Tuesday, November 06, 2007

SALT OF THE EARTH


Sicilian sea salt is very, well, wet and comes from the salt pans between Trapani and Marsala. Only ancient, traditional methods are used to produce the salt and it can take 100 days to yield 6 cm of the precious mineral. It has a taste that reminds me of the grey sea salt of Brittany, though it is possibly a little stronger. There is nothing like it to perk up your cooking!


Maybe you can just see, in the photo, that the crystals of the Sicilian salt, on the left, are larger and a little greyer than those of the Welsh sea salt on the right. I like to have my miniature container of Welsh salt around, as I like miniature versions of everything. [Whoa there, Mutley!!]


It is, of course, no accident that Roman soldiers were paid partly in salt - greatly valued as a preservative in those times - and that from sal we derive the word salary. British English has the expressions "worth his salt" [worth what he is paid], "salt away" [to save money] and even, in parts of Wales, "a bit salty" [a bit too expensive].
These were the thoughts that ran through my mind this morning as I was salting, for the last time, the particular batch of olives that I am processing at the moment.

9 comments:

Crushed by Ingsoc said...

Salt mining was considered a vital industry for the Romans.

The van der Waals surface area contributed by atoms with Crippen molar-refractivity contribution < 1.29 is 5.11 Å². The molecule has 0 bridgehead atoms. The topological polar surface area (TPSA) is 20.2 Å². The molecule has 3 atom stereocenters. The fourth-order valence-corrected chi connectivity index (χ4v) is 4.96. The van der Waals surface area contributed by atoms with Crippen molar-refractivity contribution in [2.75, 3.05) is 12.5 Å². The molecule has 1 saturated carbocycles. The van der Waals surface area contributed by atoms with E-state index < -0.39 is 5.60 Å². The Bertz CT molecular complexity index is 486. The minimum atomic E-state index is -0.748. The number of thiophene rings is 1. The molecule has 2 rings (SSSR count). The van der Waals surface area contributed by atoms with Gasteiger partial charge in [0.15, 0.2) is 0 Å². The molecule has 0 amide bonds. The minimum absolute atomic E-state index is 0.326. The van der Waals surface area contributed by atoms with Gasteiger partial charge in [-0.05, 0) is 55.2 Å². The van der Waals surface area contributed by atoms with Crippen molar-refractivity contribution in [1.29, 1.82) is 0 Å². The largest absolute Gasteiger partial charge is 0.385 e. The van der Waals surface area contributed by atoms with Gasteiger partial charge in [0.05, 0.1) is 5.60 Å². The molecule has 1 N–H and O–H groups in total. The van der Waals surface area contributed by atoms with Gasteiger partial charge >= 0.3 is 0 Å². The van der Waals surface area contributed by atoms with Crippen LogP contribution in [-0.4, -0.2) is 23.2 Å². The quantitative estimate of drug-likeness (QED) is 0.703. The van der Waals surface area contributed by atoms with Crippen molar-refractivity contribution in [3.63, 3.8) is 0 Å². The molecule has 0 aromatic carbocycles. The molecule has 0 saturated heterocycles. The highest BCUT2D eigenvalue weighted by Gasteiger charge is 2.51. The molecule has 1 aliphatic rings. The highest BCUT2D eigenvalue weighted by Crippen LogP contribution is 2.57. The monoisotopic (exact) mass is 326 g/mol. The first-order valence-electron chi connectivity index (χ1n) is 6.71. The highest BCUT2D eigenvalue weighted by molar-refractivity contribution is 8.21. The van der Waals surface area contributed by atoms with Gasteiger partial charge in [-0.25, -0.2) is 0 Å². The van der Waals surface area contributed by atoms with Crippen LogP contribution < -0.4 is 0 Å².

Both Salzburg and Salisbury are testament to the importance of salt mining back then.

It was a miraculous thing back then- it defeated decay.

Gledwood said...

Do you mean they pan for salt like they pan for gold?... I mean not that it appears in flecks but dries off the pan when kept in the sun or something? How big is this pan?

jmb said...

Interesting Welshcakes. If you want to know even more about salt, there is an excellent book called Salt: A World History by Mark Kurlansky. A bit dry in parts but overall interesting.

Winchester whisperer said...

That's very interesting. I had no idea that was the derivation of salary.

marymaryquitecontrary said...

I didn't realise this. Very interesting Welchcakes.I have seen many salt pans, especially in Brittany

lady macleod said...

I totally understand the value at which salt was placed earlier in history, when it was difficult to obtain. I read a book years ago about the history of salt: much blood and money, and I do understand it. There is a lake in Tibet, Namutso Lake where they go once a year for salt. It is a momentous trek.

Interesting post, as always.

Welshcakes Limoncello said...

Hi, Crushed, you know, I never thought of the connection with Salisbury! - A miraculous product indeed. Hi, Gleds. The pans are sort of shallow pools where the water undergoes a natural process of evaporation to yield the precious salt. They are enormous. Thanks, jmb. That is exactly the kind of book I like to read. Thanks, WW and MM. Thank you, Lady M. I will look up info on that lake in Tibet.

Liz said...

I'm glad you carry a little bit of Wales with you!

Welshcakes Limoncello said...

Hi, Liz. And I've got a lovespoon and the words of "Hen Wlad Fy Nhadau" in my hall...

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